Our Pet Column

Published weekly and read widely in The Watch, Telluride Daily Planet and Telluride Inside…and Out as well as this website the Pet Column offers insights from the Second Chance’s pet of the week on a variety of topics.

Fear Free Pets

My name is Marley, a seven year old Cocker Spaniel that recently arrived here at the Second Chance Shelter. I was rescued from a puppy mill where I have lived my entire life in fear. So even though being rescued was the best thing that ever happened to me – it was very scary. But the “Fear Free” way I was handled at Second Chance really worked wonders and I want to share their approach with all pet parents.

“Fear Free” is a nationwide movement of veterinarians and animal welfare professionals, led by Dr. Marty Becker, focused upon enhancing a pet’s emotional and physical well-being. This broader focus is greatly reducing and preventing the anxiety response of pets during naturally stressful situations.

For example, upon arriving at Second Chance I wasn’t placed in a cage or enclosed room but instead immediately escorted outside into a nice yard to explore. I got to see other dogs playing happily outside which was also calming. Simply spending quiet time out in the sun made a big difference on my anxieties.

When I did go inside my room smelled really pleasant, totally different from the stinky place that used to be my “home”, due to the shelter staff use of calming pheromones on the bedding – it truly relaxed me. I also had a nice warm and soft place to crawl into and hide. When people did approach me it was to bring me food so I quickly learned to trust and welcome their approach.

Apparently the cats are receiving similar therapeutic treatment, according to a young cat named Oscar that arrived around the same time I did. He is under a year old and said he was flat out terrified initially.

Oscar was allowed to hide in a soft cubby while deciding if he was going to like people. His staff quickly convinced him the world was now a safe place – and yummy. Rather than force him unwillingly out of hiding they coaxed him out with tuna. Oscar learned he had to approach his staff to get the reward of tuna then while eating he was gently petted and softly spoken to. He quickly learned that human contact was awesome.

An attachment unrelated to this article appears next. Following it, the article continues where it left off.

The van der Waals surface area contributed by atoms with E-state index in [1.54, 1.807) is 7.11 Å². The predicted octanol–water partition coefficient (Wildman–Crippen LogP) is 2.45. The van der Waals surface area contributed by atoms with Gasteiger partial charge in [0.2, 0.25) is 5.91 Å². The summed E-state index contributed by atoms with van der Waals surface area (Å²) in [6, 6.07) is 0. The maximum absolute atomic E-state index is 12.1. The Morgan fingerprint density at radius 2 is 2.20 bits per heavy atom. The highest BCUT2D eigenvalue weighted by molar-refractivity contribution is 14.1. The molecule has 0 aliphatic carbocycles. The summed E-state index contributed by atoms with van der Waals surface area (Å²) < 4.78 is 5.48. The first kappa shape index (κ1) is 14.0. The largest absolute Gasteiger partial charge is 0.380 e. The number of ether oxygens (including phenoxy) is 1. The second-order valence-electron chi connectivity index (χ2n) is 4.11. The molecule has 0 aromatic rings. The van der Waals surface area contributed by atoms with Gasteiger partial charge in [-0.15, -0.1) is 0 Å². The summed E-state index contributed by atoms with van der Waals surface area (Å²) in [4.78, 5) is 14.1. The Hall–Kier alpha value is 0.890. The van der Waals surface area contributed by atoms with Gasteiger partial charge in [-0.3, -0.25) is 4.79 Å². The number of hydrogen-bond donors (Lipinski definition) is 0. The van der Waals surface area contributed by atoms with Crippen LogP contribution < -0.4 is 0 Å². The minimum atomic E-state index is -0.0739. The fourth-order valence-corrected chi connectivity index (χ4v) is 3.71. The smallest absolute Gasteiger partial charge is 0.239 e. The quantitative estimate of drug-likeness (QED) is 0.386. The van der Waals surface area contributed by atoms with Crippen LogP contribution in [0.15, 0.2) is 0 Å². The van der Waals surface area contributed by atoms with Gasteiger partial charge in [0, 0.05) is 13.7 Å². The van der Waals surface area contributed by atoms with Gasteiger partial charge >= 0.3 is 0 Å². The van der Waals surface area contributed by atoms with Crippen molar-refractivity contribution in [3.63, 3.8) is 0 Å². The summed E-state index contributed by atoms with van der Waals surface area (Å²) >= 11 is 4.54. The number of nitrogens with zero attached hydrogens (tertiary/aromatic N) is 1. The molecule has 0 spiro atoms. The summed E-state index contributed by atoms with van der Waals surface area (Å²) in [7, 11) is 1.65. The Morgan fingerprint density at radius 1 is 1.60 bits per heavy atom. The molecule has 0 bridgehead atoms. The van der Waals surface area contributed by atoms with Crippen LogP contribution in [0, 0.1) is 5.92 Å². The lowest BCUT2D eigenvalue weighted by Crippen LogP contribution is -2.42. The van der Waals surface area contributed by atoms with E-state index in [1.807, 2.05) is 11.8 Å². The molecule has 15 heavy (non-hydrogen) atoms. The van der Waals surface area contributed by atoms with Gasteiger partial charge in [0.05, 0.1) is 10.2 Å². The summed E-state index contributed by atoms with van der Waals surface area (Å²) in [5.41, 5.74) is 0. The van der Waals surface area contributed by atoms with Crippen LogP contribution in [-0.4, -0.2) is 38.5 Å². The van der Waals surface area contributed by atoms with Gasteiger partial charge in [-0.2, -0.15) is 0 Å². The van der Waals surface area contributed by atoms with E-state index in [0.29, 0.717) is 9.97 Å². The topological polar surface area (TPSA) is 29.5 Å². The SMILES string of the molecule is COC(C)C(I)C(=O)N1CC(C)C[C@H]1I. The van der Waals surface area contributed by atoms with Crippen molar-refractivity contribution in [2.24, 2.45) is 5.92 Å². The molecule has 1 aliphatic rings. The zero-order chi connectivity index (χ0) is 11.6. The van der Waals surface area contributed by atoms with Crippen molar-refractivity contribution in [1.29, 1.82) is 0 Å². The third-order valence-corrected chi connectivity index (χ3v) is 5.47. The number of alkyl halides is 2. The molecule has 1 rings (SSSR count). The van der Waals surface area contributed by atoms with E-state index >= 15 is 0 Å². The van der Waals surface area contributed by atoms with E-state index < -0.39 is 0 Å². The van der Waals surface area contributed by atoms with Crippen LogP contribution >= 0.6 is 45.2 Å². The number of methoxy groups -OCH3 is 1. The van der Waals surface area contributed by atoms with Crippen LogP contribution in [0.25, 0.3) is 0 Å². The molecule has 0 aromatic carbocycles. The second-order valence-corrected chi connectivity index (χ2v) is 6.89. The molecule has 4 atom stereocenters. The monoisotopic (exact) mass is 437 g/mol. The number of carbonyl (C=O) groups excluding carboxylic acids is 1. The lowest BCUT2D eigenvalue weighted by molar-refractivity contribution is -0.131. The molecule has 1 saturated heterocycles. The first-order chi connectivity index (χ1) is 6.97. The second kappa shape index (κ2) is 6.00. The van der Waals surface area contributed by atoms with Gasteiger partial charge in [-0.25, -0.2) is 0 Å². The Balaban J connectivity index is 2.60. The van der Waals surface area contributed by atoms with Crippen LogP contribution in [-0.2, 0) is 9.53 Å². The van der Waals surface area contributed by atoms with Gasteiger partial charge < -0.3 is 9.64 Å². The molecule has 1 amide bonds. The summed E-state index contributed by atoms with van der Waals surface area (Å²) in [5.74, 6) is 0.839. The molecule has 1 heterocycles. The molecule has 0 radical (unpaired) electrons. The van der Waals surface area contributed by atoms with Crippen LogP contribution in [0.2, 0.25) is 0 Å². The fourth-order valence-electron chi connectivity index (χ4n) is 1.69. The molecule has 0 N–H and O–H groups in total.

When it was time for Oscar and I to receive vaccinations, which normally would be a frightening and even traumatizing experience, we instead were spoiled with delicious food and surrounded by warm soft bedding that, once again, smelled lovely and calmed our nerves. We never even saw the needles as the staff moved very slowly and gently and even covered our eyes to calm us if we got nervous. It was a breeze!

Animal care has come a long way since the 1970s when it was widely accepted that animals did not feel physical pain. Humans have finally figured out that emotional fear can be just as debilitating and traumatizing as severe physical pain.

Creating a “Fear Free” environment is absolutely critical to pets like Oscar and I. It helps us successfully transition in new environments (and gets us ready for adoption much faster!). This approach can also help to reduce the stress of your pets at the veterinarian office, or if you have to move to a new home, etc. You can call the Second Chance Shelter to learn more about it, or more about me and Oscar. Thanks to “Fear Free” we are already prepared for the adventure of finding new families!

Second Chance Humane Society Animal Resource Center and Thrift Shops service San Miguel, Ouray and Montrose counties. Call the SCHS Helpline at 970-626-2273 to report a lost pet or to learn about adopting a homeless pet and the SCHS spay/neuter, volunteer, feral cat or other programs. View our shelter pets and services at adoptmountainpets.org.

Second Chance Humane Society

Contact

(970) 626-2273 | phone
animalcare@adoptmountainpets.org
(970) 626-3233 | Ridgway thrift
(970) 728-1100 | Telluride thrift

Address

PO Box 2096 [mailing]
177 County Road 10
Ridgway, CO 81432

Shelter Hours

Animal Resource Center 11 am - 6 pm
Cat Castle 11 am - 6 pm
Dog Den 11 am - 5:45 pm